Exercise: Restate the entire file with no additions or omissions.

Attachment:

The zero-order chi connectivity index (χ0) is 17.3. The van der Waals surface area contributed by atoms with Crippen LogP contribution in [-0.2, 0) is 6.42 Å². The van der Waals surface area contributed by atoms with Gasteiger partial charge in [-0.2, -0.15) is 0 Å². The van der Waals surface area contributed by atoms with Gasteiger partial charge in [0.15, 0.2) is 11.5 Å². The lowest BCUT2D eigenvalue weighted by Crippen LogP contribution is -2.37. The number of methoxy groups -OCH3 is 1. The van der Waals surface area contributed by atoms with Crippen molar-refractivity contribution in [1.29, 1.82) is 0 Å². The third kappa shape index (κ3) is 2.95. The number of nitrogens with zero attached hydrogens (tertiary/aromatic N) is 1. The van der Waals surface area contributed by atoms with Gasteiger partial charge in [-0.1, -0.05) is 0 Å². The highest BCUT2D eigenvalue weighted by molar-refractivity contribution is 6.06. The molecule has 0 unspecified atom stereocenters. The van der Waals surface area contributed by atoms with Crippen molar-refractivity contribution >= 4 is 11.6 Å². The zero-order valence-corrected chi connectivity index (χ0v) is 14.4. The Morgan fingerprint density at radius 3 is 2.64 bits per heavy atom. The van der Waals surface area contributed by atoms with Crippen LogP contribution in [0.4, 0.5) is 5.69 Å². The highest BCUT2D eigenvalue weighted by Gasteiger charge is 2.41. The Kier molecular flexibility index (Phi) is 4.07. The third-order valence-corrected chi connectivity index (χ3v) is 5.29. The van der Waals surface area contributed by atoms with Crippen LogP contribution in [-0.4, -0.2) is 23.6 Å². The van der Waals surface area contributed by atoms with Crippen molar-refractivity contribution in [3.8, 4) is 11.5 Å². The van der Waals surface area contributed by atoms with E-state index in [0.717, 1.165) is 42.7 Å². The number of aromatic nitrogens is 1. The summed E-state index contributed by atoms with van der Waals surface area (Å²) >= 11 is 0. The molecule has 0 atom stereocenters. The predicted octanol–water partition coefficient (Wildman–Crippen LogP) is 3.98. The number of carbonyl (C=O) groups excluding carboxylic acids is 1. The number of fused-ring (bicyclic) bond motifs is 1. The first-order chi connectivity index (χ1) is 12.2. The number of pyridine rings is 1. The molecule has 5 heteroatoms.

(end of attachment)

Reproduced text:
The zero-order chi connectivity index (χ0) is 17.3. The van der Waals surface area contributed by atoms with Crippen LogP contribution in [-0.2, 0) is 6.42 Å². The van der Waals surface area contributed by atoms with Gasteiger partial charge in [-0.2, -0.15) is 0 Å². The van der Waals surface area contributed by atoms with Gasteiger partial charge in [0.15, 0.2) is 11.5 Å². The lowest BCUT2D eigenvalue weighted by Crippen LogP contribution is -2.37. The number of methoxy groups -OCH3 is 1. The van der Waals surface area contributed by atoms with Crippen molar-refractivity contribution in [1.29, 1.82) is 0 Å². The third kappa shape index (κ3) is 2.95. The number of nitrogens with zero attached hydrogens (tertiary/aromatic N) is 1. The van der Waals surface area contributed by atoms with Gasteiger partial charge in [-0.1, -0.05) is 0 Å². The highest BCUT2D eigenvalue weighted by molar-refractivity contribution is 6.06. The molecule has 0 unspecified atom stereocenters. The van der Waals surface area contributed by atoms with Crippen molar-refractivity contribution >= 4 is 11.6 Å². The zero-order valence-corrected chi connectivity index (χ0v) is 14.4. The Morgan fingerprint density at radius 3 is 2.64 bits per heavy atom. The van der Waals surface area contributed by atoms with Crippen LogP contribution in [0.4, 0.5) is 5.69 Å². The highest BCUT2D eigenvalue weighted by Gasteiger charge is 2.41. The Kier molecular flexibility index (Phi) is 4.07. The third-order valence-corrected chi connectivity index (χ3v) is 5.29. The van der Waals surface area contributed by atoms with Crippen LogP contribution in [-0.4, -0.2) is 23.6 Å². The van der Waals surface area contributed by atoms with Crippen molar-refractivity contribution in [3.8, 4) is 11.5 Å². The van der Waals surface area contributed by atoms with E-state index in [0.717, 1.165) is 42.7 Å². The number of aromatic nitrogens is 1. The summed E-state index contributed by atoms with van der Waals surface area (Å²) >= 11 is 0. The molecule has 0 atom stereocenters. The predicted octanol–water partition coefficient (Wildman–Crippen LogP) is 3.98. The number of carbonyl (C=O) groups excluding carboxylic acids is 1. The number of fused-ring (bicyclic) bond motifs is 1. The first-order chi connectivity index (χ1) is 12.2. The number of pyridine rings is 1. The molecule has 5 heteroatoms.